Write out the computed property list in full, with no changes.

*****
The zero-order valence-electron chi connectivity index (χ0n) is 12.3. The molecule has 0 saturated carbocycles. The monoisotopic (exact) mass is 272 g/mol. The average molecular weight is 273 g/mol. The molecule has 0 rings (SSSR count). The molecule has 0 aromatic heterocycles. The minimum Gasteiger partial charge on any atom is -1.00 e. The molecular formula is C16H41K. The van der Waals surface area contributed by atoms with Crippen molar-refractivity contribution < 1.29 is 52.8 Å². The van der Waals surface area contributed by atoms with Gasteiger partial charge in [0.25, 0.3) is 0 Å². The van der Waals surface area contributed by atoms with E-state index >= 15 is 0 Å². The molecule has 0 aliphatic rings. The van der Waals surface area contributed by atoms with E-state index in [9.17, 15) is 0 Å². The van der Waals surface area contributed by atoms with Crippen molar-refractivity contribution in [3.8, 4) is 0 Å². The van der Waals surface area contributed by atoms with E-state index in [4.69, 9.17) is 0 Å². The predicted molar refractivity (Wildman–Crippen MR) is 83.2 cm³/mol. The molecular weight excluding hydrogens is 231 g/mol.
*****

The zero-order valence-electron chi connectivity index (χ0n) is 12.3. The molecule has 0 saturated carbocycles. The monoisotopic (exact) mass is 272 g/mol. The average molecular weight is 273 g/mol. The molecule has 0 rings (SSSR count). The molecule has 0 aromatic heterocycles. The minimum Gasteiger partial charge on any atom is -1.00 e. The molecular formula is C16H41K. The van der Waals surface area contributed by atoms with Crippen molar-refractivity contribution < 1.29 is 52.8 Å². The van der Waals surface area contributed by atoms with Gasteiger partial charge in [0.25, 0.3) is 0 Å². The van der Waals surface area contributed by atoms with E-state index >= 15 is 0 Å². The molecule has 0 aliphatic rings. The van der Waals surface area contributed by atoms with E-state index in [9.17, 15) is 0 Å². The van der Waals surface area contributed by atoms with Crippen molar-refractivity contribution in [3.8, 4) is 0 Å². The van der Waals surface area contributed by atoms with E-state index in [4.69, 9.17) is 0 Å². The predicted molar refractivity (Wildman–Crippen MR) is 83.2 cm³/mol. The molecular weight excluding hydrogens is 231 g/mol.